Mobile carrier AT&T plans to launch three pay-TV choices this year to stream DirecTV, the latest company chasing people who have turned their backs on pricey TV packages.
AT&T didn’t provide details on prices or the specific programming included with each tier, except for one: a free, ad-supported level with some regular shows and digital-era content (in other words, think YouTube) like that through its Otter Media joint venture with media mogul Peter Chernin.
It puts AT&T in the crowd of traditional television providers hoping to minimize the hit from cord cutters by courting them. The trend, in which people who eschew a high-price pay-TV subscription for online alternatives instead, is shaking confidence in the business of bundling hundreds of channels into one big package.
With cord-cutting gaining momentum, companies like AT&T, Dish and Cablevision are rolling out programs and services that make it easier to watch programming online — even if it’s less lucrative for now.
Tuesday, AT&T said it would launch three “affordable” video offerings in the last three months of this year. Subscribers can stream content on any of these tiers no matter what company links their device or home to the Internet — without yearly contracts, satellite dishes or set-top boxes required.
Though details were vague, the most inclusive was DirecTV Now, which the company said would “offer a range of content packages, including much of what is available from DirecTV today” only delivered by the Internet. The product may be similar to Dish’s SlingTV, launched last year, which lets people stream live TV from small clusters of channels for a monthly fee starting at $20.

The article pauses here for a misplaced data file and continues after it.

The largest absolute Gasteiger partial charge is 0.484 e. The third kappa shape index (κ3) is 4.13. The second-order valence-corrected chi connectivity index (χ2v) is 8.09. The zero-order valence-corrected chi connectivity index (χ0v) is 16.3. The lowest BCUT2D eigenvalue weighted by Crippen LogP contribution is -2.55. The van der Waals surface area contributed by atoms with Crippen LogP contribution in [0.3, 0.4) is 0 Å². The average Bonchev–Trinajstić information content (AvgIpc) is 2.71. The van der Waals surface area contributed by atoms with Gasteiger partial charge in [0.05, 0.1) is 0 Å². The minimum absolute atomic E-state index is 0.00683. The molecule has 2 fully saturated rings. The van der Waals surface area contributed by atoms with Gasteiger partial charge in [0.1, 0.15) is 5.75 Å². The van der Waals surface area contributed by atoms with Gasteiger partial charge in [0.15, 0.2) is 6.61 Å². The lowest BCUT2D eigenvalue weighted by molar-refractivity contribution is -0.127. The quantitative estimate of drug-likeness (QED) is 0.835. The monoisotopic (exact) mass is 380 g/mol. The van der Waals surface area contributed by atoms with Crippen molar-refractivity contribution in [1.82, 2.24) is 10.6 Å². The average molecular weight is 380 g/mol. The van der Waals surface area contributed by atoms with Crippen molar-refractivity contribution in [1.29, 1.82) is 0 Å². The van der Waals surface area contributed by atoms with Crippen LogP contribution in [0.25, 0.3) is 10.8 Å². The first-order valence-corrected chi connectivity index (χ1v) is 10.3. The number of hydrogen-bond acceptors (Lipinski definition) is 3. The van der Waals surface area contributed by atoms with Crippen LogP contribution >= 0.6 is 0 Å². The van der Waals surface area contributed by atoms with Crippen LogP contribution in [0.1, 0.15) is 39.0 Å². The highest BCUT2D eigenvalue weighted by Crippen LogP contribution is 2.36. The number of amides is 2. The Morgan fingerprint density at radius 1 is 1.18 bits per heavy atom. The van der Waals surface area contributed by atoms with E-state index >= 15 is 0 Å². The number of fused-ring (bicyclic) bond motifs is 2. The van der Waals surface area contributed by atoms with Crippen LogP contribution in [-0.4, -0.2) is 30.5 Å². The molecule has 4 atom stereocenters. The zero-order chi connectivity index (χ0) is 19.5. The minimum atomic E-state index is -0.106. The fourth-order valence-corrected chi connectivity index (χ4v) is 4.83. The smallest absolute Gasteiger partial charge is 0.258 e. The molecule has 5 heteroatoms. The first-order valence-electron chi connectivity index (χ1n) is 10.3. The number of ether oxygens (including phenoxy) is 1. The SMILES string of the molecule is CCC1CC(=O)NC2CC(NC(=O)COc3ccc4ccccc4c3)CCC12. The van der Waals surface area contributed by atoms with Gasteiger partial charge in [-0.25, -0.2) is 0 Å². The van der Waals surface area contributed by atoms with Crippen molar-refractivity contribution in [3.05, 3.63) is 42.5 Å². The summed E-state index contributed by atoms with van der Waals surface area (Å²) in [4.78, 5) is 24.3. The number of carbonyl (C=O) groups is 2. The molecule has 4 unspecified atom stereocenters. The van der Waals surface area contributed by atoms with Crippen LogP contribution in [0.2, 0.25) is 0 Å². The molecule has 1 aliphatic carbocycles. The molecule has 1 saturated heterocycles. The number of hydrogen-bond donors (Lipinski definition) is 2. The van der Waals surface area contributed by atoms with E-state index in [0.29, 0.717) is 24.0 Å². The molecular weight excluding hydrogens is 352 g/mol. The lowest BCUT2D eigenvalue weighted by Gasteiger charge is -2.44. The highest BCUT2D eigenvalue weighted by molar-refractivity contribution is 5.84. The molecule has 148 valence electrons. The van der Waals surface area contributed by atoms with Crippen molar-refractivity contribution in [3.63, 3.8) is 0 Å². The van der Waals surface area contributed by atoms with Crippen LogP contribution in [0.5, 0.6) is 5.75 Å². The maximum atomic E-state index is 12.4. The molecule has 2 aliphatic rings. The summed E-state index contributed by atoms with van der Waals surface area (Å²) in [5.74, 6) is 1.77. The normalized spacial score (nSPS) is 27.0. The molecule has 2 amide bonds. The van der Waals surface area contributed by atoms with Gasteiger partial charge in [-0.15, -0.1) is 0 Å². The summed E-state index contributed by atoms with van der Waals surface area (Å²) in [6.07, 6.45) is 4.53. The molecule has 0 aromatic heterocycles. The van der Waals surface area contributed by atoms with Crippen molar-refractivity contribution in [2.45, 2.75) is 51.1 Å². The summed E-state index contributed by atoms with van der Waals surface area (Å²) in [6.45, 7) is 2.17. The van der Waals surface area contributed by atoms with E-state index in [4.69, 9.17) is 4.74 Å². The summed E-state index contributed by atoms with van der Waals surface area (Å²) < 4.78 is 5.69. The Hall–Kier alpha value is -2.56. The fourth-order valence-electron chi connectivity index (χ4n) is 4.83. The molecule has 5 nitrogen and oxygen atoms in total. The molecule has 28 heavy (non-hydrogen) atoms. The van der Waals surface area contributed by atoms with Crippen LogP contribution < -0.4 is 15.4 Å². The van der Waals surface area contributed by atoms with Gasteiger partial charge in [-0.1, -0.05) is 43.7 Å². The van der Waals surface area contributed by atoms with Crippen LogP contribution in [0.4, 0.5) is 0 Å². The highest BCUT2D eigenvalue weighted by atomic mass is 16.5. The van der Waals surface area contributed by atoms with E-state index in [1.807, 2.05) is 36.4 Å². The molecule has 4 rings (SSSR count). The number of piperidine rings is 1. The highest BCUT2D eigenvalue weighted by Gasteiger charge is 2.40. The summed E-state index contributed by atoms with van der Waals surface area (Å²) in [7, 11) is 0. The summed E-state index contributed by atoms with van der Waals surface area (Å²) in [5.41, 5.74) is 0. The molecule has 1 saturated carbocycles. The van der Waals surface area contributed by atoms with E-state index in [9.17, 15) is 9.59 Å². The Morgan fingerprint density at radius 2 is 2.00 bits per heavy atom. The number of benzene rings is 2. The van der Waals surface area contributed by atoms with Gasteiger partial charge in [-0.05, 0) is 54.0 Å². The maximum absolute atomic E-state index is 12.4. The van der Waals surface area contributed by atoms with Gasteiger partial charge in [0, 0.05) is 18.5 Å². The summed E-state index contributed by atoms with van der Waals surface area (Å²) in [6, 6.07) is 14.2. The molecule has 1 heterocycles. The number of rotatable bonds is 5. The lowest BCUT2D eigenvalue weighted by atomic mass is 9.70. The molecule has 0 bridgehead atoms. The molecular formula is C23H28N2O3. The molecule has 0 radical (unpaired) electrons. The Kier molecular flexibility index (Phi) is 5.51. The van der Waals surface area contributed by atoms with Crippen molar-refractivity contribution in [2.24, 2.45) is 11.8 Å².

The second, DirecTV Mobile, is designed for people who want to watch “premium” video and made-for-digital content (again, think YouTube) on a smartphone primarily.
The final offering, DirectTV Preview, would be free for anyone to watch by sitting through ads. It will include some DirecTV programming but will include content from AT&T’s Audience Network, a channel of DirecTV originals; and “millennial-focused” video from Otter Media, which has invested in companies like YouTube network Fullscreen and anime-focused online service Crunchyroll.
The offering sounds similar to Verizon’s Go90, a free, online video app.
“These new video subscription models reflect the flexible content choices, viewing options and simple, transparent pricing that consumers want,” said John Stankey, the CEO of AT&T Entertainment Group. “These offers will provide a broad range of customers with greater freedom and choice to watch, binge and even buy premium content, regardless of how and where they enjoy their entertainment.”
AT&T will continue to provide DirectTV’s regular satellite-TV service, and it will also will continue to offer its much smaller U-verse TV and Internet service, it said.